A Boy Died Of A Rare Brain-Eating Amoeba From Lake Mead & Here's What Swimmers Should Know

It's super rare and deadly.

Senior Global Editor
A boy wakeboarding on Lake Mead.

A boy wakeboarding on Lake Mead.

A boy has died of a rare parasite that he’s suspected of picking up at Lake Mead near Las Vegas, health officials say.

The parasite, commonly referred to as a brain-eating amoeba, is called Naegleria fowleri, and is extremely rare and very deadly.

Officials say the boy from Nevada was exposed while visiting the Arizona side of Lake Mead in early October. He was under the age of 18 although no further details were released about him.

Here’s what you need to know about the parasite, according to the latest info from the U.S. Centers for Disease Control and Prevention (CDC).

What is a brain-eating amoeba?

Naegleria fowleri, a.k.a. the brain-eating amoeba, is typically found in warm, fresh waterways such as lakes and rivers, according to the Southern Nevada Health District. It can also be found in untreated geothermal water such as hot springs and in the soil and sediment at the bottom of waterways.

It's not found in salt water so there's no need to worry there.

What are symptoms of a brain-eating amoeba infection?

The exact disease caused by the parasite is called primary amebic menigoencephalitis (PAM).

Symptoms of PAM can start anytime within the first 12 days of infection, although they usually set it around Day 5.

Symptoms can include headache, fever, nausea and vomiting. This can progress into a stuff neck, confusion, hallucination, seizures and a coma.

"After symptoms start, the disease progresses rapidly and usually causes death within about 5 days," the CDC says.

How do you get infected by brain-eating amoeba?

Swimmers are most at risk of infection because the brain-eating amoeba reaches your brain through the nose.

In other words, you need to get tainted water up your nose to get an infection. However, swallowing tainted water won't harm you, the Southern Nevada Health District says.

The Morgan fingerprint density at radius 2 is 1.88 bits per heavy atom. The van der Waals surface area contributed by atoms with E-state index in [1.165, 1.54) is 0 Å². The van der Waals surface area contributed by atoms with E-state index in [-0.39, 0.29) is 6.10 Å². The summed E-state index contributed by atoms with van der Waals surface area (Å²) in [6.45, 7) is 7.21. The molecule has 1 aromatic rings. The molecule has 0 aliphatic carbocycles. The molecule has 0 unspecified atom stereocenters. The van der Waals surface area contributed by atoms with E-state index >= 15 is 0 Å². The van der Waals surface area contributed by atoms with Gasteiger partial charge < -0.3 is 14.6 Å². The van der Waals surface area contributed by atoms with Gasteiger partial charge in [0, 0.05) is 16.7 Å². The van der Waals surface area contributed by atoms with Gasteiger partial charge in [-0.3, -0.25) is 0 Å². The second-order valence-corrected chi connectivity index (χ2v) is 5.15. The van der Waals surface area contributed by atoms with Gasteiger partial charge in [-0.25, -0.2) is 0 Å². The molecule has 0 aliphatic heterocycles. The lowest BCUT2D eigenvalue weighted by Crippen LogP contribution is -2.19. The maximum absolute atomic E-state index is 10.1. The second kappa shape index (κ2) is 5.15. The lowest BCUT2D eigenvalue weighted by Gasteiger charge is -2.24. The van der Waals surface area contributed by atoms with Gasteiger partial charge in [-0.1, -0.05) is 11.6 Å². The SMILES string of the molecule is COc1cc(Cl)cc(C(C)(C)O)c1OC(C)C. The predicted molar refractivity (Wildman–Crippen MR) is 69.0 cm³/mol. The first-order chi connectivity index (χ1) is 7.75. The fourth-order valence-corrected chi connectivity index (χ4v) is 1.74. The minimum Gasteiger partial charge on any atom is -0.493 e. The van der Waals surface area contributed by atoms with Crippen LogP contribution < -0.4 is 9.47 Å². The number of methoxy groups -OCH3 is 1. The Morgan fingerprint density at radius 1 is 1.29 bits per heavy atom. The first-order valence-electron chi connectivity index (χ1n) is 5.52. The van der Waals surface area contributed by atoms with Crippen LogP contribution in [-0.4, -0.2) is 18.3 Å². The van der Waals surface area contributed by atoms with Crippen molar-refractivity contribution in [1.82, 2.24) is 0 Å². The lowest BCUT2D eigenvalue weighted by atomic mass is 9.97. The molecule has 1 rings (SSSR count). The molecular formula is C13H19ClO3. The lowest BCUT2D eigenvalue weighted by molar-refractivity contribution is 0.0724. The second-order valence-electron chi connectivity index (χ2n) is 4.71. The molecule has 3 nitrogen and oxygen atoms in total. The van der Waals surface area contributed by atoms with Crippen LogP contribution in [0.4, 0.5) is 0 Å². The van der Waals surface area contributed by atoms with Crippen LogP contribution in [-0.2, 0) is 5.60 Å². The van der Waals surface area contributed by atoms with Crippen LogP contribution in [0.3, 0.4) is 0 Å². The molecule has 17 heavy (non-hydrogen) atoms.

Brain-eating amoeba infections also don't spread from person to person.

How deadly is a brain-eating amoeba infection?

A brain-eating amoeba infection is very deadly. The amoeba attacks the brain tissue and moves very quickly, so doctors still haven't come up with a great way to stop it.

The death rate is "over 97%," according to the U.S. CDC, with only four documented cases of people surviving it in the country since 1962.

How common are brain-eating amoeba?

Brain-eating amoeba cases are extremely rare, and most states have only ever seen a handful of incidents over the last half-century.

The U.S. CDC has recorded a total of 154 cases between 1962-2021. Texas (39) and Florida (37) account for the vast majority of those cases, while the next-highest state on the list is California (10) followed by a few cases here and there in other states.

Namely, a boy died of an infection in Nebraska earlier this year.

Although rare, the parasite has been found in many different countries. In Pakistan, for instance, 10 deaths were linked to PAM in 2012.

This article's cover image was used for illustrative purposes only.

Josh Elliott
Senior Global Editor
Josh Elliott is a Senior Editor for Narcity’s Global Desk focused on celebrity interviews and is based in Toronto, Ontario.
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